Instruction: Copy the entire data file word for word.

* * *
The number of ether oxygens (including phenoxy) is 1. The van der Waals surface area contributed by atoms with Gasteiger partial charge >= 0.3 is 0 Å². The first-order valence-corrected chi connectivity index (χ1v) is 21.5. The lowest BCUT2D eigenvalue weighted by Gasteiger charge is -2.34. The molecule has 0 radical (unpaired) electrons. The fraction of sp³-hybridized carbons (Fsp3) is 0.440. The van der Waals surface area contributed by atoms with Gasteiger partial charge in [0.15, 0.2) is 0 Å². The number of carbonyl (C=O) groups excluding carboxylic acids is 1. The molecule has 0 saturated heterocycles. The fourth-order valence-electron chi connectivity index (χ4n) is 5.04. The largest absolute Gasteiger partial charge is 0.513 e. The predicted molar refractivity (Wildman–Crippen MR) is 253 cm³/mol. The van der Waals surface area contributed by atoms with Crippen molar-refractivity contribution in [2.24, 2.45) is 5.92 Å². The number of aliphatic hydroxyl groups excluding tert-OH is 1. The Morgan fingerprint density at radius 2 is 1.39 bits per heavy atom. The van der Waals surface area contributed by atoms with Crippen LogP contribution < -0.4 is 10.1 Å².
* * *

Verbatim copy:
The number of ether oxygens (including phenoxy) is 1. The van der Waals surface area contributed by atoms with Gasteiger partial charge >= 0.3 is 0 Å². The first-order valence-corrected chi connectivity index (χ1v) is 21.5. The lowest BCUT2D eigenvalue weighted by Gasteiger charge is -2.34. The molecule has 0 radical (unpaired) electrons. The fraction of sp³-hybridized carbons (Fsp3) is 0.440. The van der Waals surface area contributed by atoms with Gasteiger partial charge in [0.15, 0.2) is 0 Å². The number of carbonyl (C=O) groups excluding carboxylic acids is 1. The molecule has 0 saturated heterocycles. The fourth-order valence-electron chi connectivity index (χ4n) is 5.04. The largest absolute Gasteiger partial charge is 0.513 e. The predicted molar refractivity (Wildman–Crippen MR) is 253 cm³/mol. The van der Waals surface area contributed by atoms with Crippen molar-refractivity contribution in [2.24, 2.45) is 5.92 Å². The number of aliphatic hydroxyl groups excluding tert-OH is 1. The Morgan fingerprint density at radius 2 is 1.39 bits per heavy atom. The van der Waals surface area contributed by atoms with Crippen LogP contribution < -0.4 is 10.1 Å².